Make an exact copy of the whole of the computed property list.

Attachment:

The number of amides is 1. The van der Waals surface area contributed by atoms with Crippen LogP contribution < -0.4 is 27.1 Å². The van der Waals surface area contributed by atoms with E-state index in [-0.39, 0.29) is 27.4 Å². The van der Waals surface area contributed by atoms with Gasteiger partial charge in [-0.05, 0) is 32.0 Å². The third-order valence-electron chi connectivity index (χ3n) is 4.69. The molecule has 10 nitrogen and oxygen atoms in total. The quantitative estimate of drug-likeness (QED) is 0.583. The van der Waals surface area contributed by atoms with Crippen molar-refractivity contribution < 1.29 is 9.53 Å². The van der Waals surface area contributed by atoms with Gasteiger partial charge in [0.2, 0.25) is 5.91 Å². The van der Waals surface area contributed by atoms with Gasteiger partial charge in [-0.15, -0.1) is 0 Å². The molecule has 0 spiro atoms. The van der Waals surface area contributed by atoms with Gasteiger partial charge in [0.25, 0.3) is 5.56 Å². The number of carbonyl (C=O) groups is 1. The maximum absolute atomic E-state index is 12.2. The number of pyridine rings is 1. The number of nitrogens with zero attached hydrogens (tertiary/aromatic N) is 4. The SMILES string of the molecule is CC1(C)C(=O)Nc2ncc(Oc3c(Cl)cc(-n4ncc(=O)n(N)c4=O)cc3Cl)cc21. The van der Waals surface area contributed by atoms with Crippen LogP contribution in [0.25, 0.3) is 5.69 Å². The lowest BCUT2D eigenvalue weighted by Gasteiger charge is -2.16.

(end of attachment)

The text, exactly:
The number of amides is 1. The van der Waals surface area contributed by atoms with Crippen LogP contribution < -0.4 is 27.1 Å². The van der Waals surface area contributed by atoms with E-state index in [-0.39, 0.29) is 27.4 Å². The van der Waals surface area contributed by atoms with Gasteiger partial charge in [-0.05, 0) is 32.0 Å². The third-order valence-electron chi connectivity index (χ3n) is 4.69. The molecule has 10 nitrogen and oxygen atoms in total. The quantitative estimate of drug-likeness (QED) is 0.583. The van der Waals surface area contributed by atoms with Crippen molar-refractivity contribution < 1.29 is 9.53 Å². The van der Waals surface area contributed by atoms with Gasteiger partial charge in [0.2, 0.25) is 5.91 Å². The van der Waals surface area contributed by atoms with Gasteiger partial charge in [-0.15, -0.1) is 0 Å². The molecule has 0 spiro atoms. The van der Waals surface area contributed by atoms with Gasteiger partial charge in [0.25, 0.3) is 5.56 Å². The number of carbonyl (C=O) groups is 1. The maximum absolute atomic E-state index is 12.2. The number of pyridine rings is 1. The number of nitrogens with zero attached hydrogens (tertiary/aromatic N) is 4. The SMILES string of the molecule is CC1(C)C(=O)Nc2ncc(Oc3c(Cl)cc(-n4ncc(=O)n(N)c4=O)cc3Cl)cc21. The van der Waals surface area contributed by atoms with Crippen LogP contribution in [0.25, 0.3) is 5.69 Å². The lowest BCUT2D eigenvalue weighted by Gasteiger charge is -2.16.